A day after jumping into the Illinois Senate race, two-time presidential hopeful Alan Keyes (search) ripped into Democratic rival Barack Obama (search), saying his views on abortion are "the slaveholder's position."
The conservative former diplomat said Obama's vote against a bill that would have outlawed a form of late-term abortion (search) denied unborn children of their equal rights. Both candidates — one an outspoken conservative and the other a favorite of party liberals — are black.
"I would still be picking cotton if the country's moral principles had not been shaped by the Declaration of Independence," Keyes said. He said Obama "has broken and rejected those principles — he has taken the slaveholder's position."
Obama, who has been basking in national celebrity since delivering the keynote speech at the Democratic National Convention, suggested Keyes is outside the moderate mainstream of state Republicans.
Asked specifically about the phrase "slaveholder's position," Obama said Keyes "should look to members of his own party to see if that's appropriate if he's going to use that kind of language."
Keyes, who is from Maryland and lost two Senate races in that state, on Sunday accepted the GOP nomination to replace primary winner Jack Ryan (search), who dropped out of the race in June over embarrassing sex allegations.
Under federal law, Keyes has until Election Day to establish Illinois residency. Monday afternoon, the State Board of Elections officially listed Keyes as the GOP candidate, and his campaign said Calumet City, in Chicago's southern suburbs, is his new Illinois home.
Obama said he voted against the late-term abortion ban as a state senator because it contained no exception to protect the life of the mother. He noted that Supreme Court Justice Sandra Day O'Connor and federal appeals Judge Richard Posner, both appointed by President Ronald Reagan, had voted to strike down laws banning late-term abortions.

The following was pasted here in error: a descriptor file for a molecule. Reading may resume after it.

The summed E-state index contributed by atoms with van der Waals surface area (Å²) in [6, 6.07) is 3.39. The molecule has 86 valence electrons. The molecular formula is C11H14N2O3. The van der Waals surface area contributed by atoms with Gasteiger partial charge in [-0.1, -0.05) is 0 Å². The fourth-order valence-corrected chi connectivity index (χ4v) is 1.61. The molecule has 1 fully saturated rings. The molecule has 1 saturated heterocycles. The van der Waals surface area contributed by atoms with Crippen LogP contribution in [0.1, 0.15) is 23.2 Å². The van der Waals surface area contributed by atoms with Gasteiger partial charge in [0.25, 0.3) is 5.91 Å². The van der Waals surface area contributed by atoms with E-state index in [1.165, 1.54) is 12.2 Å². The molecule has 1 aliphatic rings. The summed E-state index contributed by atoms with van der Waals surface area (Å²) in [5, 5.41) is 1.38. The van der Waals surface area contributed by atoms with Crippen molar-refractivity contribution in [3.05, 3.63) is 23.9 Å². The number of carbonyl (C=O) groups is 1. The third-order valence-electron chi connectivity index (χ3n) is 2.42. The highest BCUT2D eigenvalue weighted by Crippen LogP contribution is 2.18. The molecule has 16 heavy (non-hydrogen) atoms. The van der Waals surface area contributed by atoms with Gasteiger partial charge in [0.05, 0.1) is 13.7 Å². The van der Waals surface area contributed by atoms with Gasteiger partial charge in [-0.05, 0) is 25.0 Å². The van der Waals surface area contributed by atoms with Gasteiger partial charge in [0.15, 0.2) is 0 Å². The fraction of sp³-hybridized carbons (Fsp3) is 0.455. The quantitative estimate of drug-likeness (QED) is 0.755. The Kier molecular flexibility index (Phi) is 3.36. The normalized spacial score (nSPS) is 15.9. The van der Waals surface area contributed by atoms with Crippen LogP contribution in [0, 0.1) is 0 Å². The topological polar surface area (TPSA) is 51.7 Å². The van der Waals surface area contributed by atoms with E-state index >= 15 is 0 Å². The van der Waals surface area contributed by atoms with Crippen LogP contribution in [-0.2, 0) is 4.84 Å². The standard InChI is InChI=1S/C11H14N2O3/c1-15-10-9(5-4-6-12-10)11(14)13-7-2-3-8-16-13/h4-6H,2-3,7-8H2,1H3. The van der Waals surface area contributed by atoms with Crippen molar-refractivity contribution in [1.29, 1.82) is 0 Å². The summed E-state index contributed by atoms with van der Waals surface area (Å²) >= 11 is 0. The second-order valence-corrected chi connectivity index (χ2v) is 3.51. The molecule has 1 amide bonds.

Obama said he didn't question the sincerity of those who are deeply concerned about abortion, but he said he believed there are many other issues on the minds of voters.
"As I travel around this state, I don't get asked about gay marriage, I don't get asked about abortion," Obama said. "I get asked, 'How can I find a job that allows me to support my family.' I get asked, 'How can I pay those medical bills without going into bankruptcy.'"
One issue of importance for Illinois right now is delays caused by congestion at O'Hare International Airport. Mayor Richard M. Daley has been pushing for expansion of O'Hare, backed by Sen. Dick Durbin, D-Ill., but opposed by Sen. Peter Fitzgerald, R-Ill., whose announced retirement launched the scramble for his seat.
Asked about O'Hare on WBEZ radio Monday, Keyes said he had not yet developed any position on the issue of expansion.
"The problem must be addressed," Keyes said. He promised to "try to reach a conclusion that is in the best interests of the economic future of the state and the quality of life" of those who live in the area.
In the same interview, he defended his belief that gay marriage is wrong, brushing aside a suggestion from an interviewer that sexual preference might be biologically determined.
"We as human beings cannot assert that our sexual desires cannot be controlled," Keyes said. He said such a claim would "consign us to the real of instinctual animal nature — and we are not there."
The race between Keyes and Obama sets up the first U.S. Senate election with two black candidates representing the major parties and all but assures Illinois will produce only the fifth black U.S. Senator in history.